A good deal has been said—I do not wish to elaborate the matter further tonight—about the scales dealt with in the Second Schedule. As the right hon. Gentleman knows, the Schedule has created a good deal of criticism. The only criticisms of the Bill that I have received have been connected with that Schedule. I have had letters asking me to do what I can to ensure that it is altered. People think the basis there laid down is wrong and that it leads to a very large number of injustices and anomalies.

My hon. Friend the Member for Sowerby gave some excellent examples of those anomalies. The astonishing thing is, if I understood the Financial Secretary correctly, that the scale is laid down in the shape it is in order to avoid further anomalies which, according to him, already exist; but by this method it seems to us the Government will not avoid anomalies. My hon. Friend showed all too clearly that the Government will, in fact, by this method, add to them. If there is a distorted situation now, the distortion will not be lessened by accepting the Schedule as it stands.

I want to put to the Financial Secretary a point which I do not think has been previously mentioned in the debate. There are large numbers of retired civil servants whose pensions were assessed largely on a period when unestablished service was the rule rather than the exception. It was only in 1949 or 1950 that we got down to the task of starting to clear the jungle of unestablished service. We then began—not too soon—to establish people at a more rapid rate and to see that at any rate some of the unestablished service counted. Many of the people who will benefit under the Bill had a great deal of unestablished service which will never, so far as they are concerned, count. That is an added reason why the basis should be changed. The basis should be the pension itself and not the length of service.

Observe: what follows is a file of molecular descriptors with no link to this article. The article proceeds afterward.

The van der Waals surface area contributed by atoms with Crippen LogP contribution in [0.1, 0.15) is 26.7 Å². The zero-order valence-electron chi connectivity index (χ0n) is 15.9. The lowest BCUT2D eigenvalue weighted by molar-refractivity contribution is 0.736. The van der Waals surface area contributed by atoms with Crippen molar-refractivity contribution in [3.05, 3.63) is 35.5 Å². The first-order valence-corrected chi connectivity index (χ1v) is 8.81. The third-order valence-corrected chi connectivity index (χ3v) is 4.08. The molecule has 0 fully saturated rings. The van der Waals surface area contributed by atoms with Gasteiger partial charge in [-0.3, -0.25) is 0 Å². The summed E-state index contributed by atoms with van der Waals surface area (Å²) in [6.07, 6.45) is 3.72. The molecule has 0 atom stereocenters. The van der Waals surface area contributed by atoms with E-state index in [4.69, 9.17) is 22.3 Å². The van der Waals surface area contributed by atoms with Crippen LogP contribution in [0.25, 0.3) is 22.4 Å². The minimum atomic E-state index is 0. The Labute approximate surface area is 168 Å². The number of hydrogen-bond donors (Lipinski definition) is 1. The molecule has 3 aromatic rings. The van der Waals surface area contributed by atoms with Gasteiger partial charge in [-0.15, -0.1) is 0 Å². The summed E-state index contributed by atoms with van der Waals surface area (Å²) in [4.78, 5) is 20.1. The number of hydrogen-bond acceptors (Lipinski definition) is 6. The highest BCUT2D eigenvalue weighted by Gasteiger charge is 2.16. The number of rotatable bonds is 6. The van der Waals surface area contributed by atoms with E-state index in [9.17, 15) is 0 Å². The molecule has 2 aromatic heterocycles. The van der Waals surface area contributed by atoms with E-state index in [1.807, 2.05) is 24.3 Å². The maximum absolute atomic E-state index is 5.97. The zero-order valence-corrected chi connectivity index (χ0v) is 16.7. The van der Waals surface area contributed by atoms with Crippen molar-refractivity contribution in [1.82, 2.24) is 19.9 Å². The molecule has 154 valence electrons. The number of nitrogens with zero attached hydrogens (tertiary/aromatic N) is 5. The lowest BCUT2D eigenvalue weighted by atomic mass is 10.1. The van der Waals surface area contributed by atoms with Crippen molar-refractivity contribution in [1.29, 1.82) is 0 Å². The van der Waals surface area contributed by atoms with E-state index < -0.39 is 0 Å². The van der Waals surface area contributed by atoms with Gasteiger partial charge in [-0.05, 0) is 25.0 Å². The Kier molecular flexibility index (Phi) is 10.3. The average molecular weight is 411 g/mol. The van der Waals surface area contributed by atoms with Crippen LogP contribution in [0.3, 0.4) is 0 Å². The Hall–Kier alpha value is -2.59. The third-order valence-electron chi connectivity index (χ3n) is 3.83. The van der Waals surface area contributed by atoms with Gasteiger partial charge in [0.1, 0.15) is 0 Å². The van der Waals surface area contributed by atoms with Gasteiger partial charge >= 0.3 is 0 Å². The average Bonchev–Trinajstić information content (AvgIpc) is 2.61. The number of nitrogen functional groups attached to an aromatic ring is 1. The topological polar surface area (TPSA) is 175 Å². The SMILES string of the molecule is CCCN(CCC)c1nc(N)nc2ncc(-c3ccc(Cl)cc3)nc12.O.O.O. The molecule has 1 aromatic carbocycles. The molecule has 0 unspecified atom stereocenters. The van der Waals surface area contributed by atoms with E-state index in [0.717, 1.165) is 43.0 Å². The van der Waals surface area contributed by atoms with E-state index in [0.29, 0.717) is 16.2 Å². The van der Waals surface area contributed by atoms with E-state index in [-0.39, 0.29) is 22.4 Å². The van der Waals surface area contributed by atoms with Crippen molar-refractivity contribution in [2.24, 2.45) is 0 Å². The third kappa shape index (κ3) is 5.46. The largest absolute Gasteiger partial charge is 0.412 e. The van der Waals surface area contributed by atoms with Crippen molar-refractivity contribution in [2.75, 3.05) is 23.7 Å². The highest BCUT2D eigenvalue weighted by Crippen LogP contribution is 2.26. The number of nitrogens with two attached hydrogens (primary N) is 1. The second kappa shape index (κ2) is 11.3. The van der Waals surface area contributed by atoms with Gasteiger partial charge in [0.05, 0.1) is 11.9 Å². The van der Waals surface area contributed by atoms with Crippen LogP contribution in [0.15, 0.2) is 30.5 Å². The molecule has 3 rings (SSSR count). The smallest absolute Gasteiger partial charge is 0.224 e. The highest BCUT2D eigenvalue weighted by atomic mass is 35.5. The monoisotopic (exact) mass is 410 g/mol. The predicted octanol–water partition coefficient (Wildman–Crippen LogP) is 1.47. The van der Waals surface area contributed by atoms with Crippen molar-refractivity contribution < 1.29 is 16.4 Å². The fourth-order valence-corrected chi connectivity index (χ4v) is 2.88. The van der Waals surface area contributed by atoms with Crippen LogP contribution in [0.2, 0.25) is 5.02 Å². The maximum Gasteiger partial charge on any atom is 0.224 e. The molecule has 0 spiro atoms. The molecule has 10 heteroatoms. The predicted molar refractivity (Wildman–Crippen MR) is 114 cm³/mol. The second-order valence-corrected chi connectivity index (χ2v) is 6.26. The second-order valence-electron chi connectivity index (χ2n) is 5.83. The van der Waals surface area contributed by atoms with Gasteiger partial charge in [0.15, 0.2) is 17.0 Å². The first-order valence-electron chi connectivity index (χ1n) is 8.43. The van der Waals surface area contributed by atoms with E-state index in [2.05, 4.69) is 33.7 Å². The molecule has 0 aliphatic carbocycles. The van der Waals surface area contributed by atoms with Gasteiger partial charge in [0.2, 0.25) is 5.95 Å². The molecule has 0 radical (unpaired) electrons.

Finally, I listened with the utmost interest to the right hon. and learned Member for Chertsey (Sir L. Heald). He reminded us that in some quarters outside it is believed that as the cost of living hits us all alike the ordinary taxpayer and ratepayer should not be asked to pay more in order to enhance the pensions of civil servants, local government officers and others. The House, however, has refused to look at the matter in that way.